Soaring occurs at the US Air Force Academy on a year-round basis. The program is the largest and most active glider operation in the world. Its mission is to form the foundation of cadet exposure to military aviation, build character, and help motivate cadets toward a career in the United States Air Force. The Soar-For-All program provides a motivational experience for all third class (sophomore) cadets. The cadets first experience soaring in the TG-7A motorglider which familiarizes them with aircraft controls, the ever-present checklist, pattern work, and the perspective to earth. Unpowered flight follows in which most cadets have an opportunity to solo in the TG-4A (2-33). Over 25,000 sorties are flown in this beginning program annually. Nearly 1000 solos are achieved each year. It usually takes the average student 12 sorties to solo. Sorties are flown all summer and also during the school year.

Essential to the Soar-For-All program is the Cadet Instructor Pilot Upgrade course. This is a semester long program in which 80 third classmen are selected from almost 400 applications and learn to become soaring instructor pilots. The 80 sophomores are selected based upon their flying ability and other factors which include academic and military performance. After an average of 100 training flights and many hours of strenuous ground school, the upgrading instructors are ready to wear the instructor pilots wings and solo his/her first student.

Cadet instructors are enrolled in one of two airmanship courses. One teaches the 1400 Soar-For-All students each year and the other is charged with turning out 80 new instructors annually. These upgrade instructors must accumulate at least 100 Soar-For-All instructional sorties before they qualify to teach the upgraders. Soar-For-All instructors teach during the academic day and during the summer. Upgrade instructors volunteer their time after school and on weekends. These type of sacrifices demand a lot of time and dedication from the cadet instructors, since most of them are taking over 23 credit hours of academics.

Advanced programs such as aerobatics, spin training, cross-country, wave flying and other special qualifications are granted to those cadet instructors that are motivated enough to give soaring more time than just which is required. All of these programs add up to one of the busiest VFR airfields in the world with 300,000 aircraft movements a year and 33,000 soaring sorties flown annually.

As of February 2001 the Flight Training System Program Office, Wright Patterson AFB, Ohio was contemplating the purchase of commercially available gliders and motorgliders for the United States Air Force Academy (USAFA). Specifically, this acquisition will include the purchase of several glider configurations to support various USAFA training program missions. The glider configurations will include a Dual Basic Training Glider, Dual Aerobatic/Spin Training Glider, Solo Cross-Country Training Glider, Motorglider, Advanced Solo Competition Glider, and Advanced Dual Competition Training Glider. Federal Aviation Administration (FAA) certification is mandatory for all but the Advanced Solo Competition Glider and Advanced Dual Competition Glider. The preference is to have one manufacturer for the training gliders and one manufacturer for the competition gliders or one overall manufacturer in order to ensure standardization, minimize difference training, and maximize flight safety. The manufacturer must be capable of supporting the glider(s) with spare parts and data throughout the expected service life. The anticipated service life is projected to be 15 years, ending in 2016.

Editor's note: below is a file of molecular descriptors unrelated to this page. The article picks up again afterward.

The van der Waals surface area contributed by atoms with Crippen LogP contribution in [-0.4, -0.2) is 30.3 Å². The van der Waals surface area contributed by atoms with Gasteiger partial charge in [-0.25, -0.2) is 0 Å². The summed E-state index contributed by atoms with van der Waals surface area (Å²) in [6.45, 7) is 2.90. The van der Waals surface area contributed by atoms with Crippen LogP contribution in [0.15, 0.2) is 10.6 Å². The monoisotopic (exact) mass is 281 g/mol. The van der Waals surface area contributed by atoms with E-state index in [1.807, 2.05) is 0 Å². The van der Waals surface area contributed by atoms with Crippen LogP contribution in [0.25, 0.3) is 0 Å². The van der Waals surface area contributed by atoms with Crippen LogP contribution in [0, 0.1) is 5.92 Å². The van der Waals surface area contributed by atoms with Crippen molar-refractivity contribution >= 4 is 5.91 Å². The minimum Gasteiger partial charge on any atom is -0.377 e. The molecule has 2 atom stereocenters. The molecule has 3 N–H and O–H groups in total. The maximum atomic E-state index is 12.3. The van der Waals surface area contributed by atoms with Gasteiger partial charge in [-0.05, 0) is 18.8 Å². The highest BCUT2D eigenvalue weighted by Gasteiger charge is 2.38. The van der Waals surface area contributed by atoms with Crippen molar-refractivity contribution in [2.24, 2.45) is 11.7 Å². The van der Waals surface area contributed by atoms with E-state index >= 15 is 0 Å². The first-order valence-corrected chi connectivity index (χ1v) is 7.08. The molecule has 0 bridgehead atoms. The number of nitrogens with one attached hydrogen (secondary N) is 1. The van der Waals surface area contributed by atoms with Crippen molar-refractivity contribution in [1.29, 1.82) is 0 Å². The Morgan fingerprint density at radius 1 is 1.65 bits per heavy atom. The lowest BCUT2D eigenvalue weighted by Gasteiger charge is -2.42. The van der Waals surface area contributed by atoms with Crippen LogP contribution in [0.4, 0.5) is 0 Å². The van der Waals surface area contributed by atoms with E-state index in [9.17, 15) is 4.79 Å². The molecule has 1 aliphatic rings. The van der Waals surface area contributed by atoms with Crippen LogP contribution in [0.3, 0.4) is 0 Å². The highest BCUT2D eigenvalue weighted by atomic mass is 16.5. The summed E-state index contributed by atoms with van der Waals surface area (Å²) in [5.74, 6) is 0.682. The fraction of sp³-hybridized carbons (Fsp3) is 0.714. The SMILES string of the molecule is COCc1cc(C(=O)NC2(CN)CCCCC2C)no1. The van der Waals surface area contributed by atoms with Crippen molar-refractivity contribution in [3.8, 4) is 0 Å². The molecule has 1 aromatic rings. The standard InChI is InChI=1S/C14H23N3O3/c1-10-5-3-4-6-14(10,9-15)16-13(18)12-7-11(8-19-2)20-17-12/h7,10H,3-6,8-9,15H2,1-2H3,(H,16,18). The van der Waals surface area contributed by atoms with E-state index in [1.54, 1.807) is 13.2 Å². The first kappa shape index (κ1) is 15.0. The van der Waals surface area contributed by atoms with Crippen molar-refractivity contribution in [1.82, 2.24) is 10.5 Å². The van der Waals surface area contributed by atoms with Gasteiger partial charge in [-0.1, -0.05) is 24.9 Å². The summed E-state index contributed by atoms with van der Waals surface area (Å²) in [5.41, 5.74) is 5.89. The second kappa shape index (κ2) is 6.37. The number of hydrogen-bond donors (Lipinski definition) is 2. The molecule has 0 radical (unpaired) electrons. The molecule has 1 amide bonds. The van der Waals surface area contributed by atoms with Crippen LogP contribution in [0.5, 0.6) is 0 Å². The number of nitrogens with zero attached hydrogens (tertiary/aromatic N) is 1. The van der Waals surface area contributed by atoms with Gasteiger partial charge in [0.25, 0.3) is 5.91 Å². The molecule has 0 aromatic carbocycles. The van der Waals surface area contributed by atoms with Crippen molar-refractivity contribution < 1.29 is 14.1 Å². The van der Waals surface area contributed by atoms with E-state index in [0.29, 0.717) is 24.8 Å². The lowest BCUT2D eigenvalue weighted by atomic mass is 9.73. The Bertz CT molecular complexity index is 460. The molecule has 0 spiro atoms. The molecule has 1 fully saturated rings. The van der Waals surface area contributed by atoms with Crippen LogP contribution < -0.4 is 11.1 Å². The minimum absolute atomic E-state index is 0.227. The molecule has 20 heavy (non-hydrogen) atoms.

Additionally, maintenance support may be required to support the fleet. Maintenance support will use existing FAA approved maintenance manuals. Maintenance support of the gliders will be accomplished by licensed Airframe and Powerplant mechanics. No specialized maintenance technical orders will be required. Trailers will be required as standard support equipment for several of the glider configurations. Two-way VHF radios with a frequency range of 118.00 to 136.975 MHz selectable in 25 kHz intervals are required. It has not been decided if maintenance support will be provided with existing USAFA contracts, maintenance support from the manufacturer of the new gliders, or a separate maintenance contract for all new glider configurations. All items provided shall be commercial items and will be purchased under Federal Acquisition Regulation Part 12 "Commercial Acquisitions."

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Page last modified: 07-07-2011 02:32:20 ZULU